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Study: Irish people on medication still drink alcohol, even when they shouldn’t

Researchers found that one in five people taking anti-depressants reported drinking heavily.

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MORE THAN HALF of older people in Ireland who are on prescription medication will regularly consume alcohol, a new study has found.

Researchers at the Royal College of Surgeons in Ireland found that one in five people taking anti depressants reported drinking heavily.

The figures were also high for people taking anti-epileptics or antipsychotic drugs, which more than one in ten people drinking large amounts of alcohol.

The study found that 60% of people over 60 drank during the course of their prescription.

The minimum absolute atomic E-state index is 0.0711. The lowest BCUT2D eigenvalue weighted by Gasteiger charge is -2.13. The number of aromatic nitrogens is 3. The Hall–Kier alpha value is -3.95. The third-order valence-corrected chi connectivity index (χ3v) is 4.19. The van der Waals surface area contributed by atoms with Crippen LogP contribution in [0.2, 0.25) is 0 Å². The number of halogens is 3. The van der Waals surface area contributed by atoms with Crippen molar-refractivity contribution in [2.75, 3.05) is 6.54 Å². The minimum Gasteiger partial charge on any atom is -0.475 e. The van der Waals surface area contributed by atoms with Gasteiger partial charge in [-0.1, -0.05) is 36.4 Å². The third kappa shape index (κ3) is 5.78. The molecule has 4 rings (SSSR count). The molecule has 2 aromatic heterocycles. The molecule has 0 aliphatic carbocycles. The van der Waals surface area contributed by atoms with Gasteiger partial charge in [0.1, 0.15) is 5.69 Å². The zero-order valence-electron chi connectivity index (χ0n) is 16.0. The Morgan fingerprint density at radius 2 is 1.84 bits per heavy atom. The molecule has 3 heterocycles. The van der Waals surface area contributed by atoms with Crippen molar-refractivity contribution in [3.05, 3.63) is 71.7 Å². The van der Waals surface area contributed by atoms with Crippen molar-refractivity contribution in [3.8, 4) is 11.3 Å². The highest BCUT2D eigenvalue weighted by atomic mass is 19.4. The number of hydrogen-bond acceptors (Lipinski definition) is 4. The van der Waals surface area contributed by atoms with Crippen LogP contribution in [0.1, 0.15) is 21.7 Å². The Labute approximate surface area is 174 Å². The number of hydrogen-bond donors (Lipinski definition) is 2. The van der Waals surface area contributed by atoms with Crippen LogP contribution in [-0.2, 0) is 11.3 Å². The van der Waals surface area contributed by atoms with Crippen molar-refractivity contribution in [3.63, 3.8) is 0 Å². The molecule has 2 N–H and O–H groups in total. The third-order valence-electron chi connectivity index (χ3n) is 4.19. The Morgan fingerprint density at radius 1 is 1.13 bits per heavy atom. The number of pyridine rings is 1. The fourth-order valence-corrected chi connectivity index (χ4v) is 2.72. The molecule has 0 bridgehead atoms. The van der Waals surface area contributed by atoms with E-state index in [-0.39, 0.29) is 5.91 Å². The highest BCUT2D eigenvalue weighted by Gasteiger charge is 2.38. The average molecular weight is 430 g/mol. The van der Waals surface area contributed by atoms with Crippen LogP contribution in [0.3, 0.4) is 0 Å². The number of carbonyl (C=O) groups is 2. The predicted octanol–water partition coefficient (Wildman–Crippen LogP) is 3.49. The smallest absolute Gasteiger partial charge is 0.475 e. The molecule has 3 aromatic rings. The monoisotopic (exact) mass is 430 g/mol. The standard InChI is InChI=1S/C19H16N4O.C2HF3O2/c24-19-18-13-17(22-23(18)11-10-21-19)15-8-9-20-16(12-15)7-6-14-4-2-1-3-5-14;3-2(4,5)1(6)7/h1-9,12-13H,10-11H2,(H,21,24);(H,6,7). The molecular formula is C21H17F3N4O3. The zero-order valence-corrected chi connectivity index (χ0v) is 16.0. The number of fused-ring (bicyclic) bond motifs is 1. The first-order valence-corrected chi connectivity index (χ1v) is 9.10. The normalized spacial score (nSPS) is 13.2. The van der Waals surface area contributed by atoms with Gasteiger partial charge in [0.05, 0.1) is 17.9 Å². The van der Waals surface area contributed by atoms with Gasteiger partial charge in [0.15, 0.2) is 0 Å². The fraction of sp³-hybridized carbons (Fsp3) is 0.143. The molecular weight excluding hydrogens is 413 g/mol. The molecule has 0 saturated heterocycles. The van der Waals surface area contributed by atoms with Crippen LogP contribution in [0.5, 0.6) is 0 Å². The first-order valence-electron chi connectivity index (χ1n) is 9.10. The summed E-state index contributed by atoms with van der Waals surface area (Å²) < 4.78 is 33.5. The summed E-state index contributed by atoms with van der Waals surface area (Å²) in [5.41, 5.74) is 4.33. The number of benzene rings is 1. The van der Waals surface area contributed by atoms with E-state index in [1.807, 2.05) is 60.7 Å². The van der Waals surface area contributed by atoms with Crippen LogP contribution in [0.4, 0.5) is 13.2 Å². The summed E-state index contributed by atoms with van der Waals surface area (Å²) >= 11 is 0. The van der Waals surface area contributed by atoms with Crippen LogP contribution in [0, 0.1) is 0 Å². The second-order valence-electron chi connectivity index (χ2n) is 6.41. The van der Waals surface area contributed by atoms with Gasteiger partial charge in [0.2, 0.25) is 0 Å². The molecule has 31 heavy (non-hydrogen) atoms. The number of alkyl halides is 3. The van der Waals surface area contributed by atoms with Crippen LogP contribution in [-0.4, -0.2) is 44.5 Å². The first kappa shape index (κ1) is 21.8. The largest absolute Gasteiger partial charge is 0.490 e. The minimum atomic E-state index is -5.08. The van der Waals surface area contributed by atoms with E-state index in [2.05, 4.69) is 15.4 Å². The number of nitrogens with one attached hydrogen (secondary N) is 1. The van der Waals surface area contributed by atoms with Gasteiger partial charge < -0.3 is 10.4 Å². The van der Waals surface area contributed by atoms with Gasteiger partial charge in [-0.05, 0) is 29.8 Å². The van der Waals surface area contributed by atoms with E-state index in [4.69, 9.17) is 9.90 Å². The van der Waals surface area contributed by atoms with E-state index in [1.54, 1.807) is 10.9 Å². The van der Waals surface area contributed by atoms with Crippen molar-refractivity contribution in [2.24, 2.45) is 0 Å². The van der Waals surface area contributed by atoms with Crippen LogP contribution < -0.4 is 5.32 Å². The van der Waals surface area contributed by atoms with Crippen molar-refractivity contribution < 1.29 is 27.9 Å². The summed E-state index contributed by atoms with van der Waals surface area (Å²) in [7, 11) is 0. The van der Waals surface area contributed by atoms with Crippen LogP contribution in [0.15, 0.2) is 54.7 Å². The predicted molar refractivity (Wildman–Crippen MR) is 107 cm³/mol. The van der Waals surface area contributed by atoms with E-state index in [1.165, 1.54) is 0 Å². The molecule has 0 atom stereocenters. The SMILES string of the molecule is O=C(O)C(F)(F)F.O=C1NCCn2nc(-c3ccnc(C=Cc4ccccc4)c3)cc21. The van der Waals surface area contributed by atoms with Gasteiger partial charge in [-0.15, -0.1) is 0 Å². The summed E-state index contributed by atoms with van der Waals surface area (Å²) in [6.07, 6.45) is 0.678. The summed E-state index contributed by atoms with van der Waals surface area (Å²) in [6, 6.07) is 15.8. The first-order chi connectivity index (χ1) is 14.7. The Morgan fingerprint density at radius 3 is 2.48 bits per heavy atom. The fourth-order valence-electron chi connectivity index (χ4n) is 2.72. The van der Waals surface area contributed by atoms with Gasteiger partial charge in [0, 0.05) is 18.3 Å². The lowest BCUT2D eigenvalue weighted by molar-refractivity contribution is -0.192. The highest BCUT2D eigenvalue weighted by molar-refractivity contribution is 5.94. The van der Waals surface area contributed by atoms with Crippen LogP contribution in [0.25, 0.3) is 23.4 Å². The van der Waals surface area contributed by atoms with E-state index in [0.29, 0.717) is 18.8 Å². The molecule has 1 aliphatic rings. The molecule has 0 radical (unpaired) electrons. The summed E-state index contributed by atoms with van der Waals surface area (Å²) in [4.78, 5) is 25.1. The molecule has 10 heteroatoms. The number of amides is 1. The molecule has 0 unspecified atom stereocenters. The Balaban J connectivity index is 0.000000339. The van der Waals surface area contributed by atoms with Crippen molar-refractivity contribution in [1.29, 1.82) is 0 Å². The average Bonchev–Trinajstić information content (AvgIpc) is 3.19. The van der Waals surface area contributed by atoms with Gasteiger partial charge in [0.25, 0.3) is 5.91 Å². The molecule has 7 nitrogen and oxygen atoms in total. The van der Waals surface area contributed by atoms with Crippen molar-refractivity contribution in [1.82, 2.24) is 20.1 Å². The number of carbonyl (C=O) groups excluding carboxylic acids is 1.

Alcohol can interact harmfully with some prescription medications and cause negative side-effects.

Older people are even more susceptible to adverse effects because of their metabolism and changes in how their bodies deal with alcohol and medication, said Dr Gráinne Cousins, an RCSI researcher.

Mixing alcohol with some prescription medicines can alter the metabolism of the drugs, lead to liver toxicity, sedation, gastrointestinal inflammation, and interfere with the effectiveness of the medication.

“The use of psychotropic drugs [such as anti-depressants] with heavy alcohol consumption is of particular concern to us as they may cause the most dangerous alcohol-related adverse drug reactions,” said Dr Cousins.

For example, consumption of alcohol increases the sedative effects of benzodiazepines, anti-depressants, which can result in outcomes such as falls, motor vehicle accidents and even death.

More than 3,500 older people were studied for the research.

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